Scientists at the University of Exeter used functional magnetic resonance imaging to investigate which parts of the brain are activated to process various activities.
No previous experiments had looked specifically at the differing responses in the brain to poetry and prose, they said.
Writing in the Journal of Consciousness Studies, the researches reported detecting activity in a "reading network" of brain areas which was activated in response to any written material, but said they also found more emotionally charged writing, including poetry, aroused several of the regions in the brain which respond to music.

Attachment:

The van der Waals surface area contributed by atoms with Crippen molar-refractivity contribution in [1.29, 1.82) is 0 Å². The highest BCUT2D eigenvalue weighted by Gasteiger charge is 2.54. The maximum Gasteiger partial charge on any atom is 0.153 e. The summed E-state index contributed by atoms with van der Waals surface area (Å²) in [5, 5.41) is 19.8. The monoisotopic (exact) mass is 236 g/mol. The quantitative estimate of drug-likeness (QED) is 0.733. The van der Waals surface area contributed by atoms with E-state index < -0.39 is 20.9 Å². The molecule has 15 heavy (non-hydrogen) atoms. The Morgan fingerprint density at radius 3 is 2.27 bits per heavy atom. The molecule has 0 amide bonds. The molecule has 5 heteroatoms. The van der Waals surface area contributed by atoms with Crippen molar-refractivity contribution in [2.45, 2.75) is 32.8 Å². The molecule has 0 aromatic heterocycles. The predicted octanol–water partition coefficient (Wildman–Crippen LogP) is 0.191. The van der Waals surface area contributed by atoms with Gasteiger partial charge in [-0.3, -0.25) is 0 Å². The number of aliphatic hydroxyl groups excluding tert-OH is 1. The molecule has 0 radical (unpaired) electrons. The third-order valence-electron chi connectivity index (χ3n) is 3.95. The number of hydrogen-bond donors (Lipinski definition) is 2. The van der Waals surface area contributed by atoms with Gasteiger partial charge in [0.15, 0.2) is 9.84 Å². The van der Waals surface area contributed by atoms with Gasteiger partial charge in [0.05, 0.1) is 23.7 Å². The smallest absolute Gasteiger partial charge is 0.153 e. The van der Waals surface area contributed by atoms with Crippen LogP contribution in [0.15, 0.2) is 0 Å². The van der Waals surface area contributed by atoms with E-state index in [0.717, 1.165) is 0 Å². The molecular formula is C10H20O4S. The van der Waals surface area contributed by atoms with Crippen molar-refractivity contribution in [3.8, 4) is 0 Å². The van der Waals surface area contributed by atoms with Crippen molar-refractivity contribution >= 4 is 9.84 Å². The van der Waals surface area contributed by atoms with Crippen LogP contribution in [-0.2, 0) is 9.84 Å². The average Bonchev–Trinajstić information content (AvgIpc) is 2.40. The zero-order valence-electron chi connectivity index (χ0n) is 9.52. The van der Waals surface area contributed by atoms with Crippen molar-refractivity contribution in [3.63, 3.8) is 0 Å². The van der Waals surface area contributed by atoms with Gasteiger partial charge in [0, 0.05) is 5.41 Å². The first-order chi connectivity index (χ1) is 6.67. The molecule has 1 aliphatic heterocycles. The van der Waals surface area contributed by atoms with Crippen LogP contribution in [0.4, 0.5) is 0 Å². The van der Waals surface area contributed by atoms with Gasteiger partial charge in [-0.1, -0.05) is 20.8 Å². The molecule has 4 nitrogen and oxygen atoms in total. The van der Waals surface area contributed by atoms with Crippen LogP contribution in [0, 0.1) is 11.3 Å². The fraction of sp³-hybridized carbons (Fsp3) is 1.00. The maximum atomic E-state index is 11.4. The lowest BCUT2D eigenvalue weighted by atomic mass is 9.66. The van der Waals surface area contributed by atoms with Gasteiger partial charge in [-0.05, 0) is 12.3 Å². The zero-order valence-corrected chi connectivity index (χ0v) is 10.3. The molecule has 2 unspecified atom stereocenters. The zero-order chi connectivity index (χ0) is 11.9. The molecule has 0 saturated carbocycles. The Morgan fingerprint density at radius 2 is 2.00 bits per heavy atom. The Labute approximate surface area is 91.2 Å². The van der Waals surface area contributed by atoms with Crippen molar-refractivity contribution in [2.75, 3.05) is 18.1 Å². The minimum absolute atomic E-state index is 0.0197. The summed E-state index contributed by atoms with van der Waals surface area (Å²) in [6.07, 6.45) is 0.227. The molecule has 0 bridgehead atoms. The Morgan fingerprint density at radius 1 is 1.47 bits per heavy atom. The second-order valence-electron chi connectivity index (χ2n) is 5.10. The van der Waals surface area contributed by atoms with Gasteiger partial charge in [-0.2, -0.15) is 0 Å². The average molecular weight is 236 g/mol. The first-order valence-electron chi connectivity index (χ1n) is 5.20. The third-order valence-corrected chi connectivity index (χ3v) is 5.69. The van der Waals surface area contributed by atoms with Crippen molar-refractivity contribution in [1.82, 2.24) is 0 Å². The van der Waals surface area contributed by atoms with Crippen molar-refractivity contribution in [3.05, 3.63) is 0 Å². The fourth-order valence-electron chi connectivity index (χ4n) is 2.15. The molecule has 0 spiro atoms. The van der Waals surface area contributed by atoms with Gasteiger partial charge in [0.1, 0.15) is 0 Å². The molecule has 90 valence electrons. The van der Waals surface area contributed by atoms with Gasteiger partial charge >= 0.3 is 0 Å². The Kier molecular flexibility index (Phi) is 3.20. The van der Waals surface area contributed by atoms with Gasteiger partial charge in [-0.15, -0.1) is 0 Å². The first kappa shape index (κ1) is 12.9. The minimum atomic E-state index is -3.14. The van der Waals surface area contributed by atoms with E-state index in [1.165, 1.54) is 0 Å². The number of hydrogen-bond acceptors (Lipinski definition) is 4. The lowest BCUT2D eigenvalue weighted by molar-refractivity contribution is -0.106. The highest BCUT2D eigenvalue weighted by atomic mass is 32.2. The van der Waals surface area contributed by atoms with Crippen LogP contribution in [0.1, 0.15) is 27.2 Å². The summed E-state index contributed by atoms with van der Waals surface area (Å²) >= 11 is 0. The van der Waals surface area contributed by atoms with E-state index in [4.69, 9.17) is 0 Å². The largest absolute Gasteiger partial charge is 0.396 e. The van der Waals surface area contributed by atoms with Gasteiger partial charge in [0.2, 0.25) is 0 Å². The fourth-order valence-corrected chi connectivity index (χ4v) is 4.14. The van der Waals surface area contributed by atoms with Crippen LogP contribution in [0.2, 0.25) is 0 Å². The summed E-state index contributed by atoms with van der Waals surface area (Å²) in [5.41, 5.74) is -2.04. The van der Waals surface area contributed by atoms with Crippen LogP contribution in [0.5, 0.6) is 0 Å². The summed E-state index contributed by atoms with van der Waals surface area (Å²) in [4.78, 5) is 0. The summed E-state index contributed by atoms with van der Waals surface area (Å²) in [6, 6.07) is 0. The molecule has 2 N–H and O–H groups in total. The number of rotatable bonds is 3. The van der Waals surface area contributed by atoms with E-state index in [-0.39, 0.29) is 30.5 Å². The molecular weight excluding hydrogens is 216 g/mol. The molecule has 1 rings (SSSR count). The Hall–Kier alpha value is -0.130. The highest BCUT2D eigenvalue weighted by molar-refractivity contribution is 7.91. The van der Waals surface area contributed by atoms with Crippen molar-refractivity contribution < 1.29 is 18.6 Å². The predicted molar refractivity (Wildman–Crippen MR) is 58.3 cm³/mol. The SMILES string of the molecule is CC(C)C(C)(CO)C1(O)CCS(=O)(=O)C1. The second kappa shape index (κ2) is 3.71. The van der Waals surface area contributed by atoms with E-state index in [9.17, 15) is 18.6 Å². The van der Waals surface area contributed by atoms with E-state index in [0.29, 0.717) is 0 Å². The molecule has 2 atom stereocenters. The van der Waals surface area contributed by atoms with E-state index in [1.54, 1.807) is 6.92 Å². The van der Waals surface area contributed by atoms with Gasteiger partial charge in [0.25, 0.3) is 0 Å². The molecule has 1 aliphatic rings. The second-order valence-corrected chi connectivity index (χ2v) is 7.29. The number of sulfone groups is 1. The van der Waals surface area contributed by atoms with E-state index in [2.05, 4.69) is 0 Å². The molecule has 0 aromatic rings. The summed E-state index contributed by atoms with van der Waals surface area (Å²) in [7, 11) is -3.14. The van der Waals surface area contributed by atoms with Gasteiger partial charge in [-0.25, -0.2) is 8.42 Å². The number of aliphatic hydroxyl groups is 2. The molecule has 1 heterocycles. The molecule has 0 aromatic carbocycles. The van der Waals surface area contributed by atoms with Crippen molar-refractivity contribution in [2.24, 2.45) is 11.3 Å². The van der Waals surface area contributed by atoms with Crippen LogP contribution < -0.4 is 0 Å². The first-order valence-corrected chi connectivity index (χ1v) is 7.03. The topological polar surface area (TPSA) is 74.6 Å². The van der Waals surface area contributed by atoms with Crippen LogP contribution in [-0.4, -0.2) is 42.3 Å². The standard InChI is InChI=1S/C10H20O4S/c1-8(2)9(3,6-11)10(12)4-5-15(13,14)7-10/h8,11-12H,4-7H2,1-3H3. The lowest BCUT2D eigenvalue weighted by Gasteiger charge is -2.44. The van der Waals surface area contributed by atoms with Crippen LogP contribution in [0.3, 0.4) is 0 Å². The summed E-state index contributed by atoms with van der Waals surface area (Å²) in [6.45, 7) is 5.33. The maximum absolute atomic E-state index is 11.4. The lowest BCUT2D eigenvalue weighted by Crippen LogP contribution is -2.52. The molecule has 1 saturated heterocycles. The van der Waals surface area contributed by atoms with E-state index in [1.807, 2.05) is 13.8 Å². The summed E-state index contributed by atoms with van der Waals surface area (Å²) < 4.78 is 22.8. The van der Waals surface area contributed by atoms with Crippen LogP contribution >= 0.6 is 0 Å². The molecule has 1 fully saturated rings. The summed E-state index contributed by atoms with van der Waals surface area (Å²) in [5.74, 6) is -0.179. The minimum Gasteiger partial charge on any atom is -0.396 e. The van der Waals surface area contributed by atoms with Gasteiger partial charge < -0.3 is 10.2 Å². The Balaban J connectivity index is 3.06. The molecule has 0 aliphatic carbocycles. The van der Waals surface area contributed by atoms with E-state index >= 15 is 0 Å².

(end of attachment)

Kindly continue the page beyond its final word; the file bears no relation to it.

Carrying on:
And when study participants read one of their favorite passages of poetry, areas of the brain associated with memory were also stimulated more strongly than "reading areas," suggesting reading a favorite passage is a kind of recollection, the researchers said.
"Some people say it is impossible to reconcile science and art, but new brain imaging technology means we are now seeing a growing body of evidence about how the brain responds to the experience of art," Exeter cognitive neurologist Adam Zeman said.
"This was a preliminary study, but it is all part of work that is helping us to make psychological, biological, anatomical sense of art."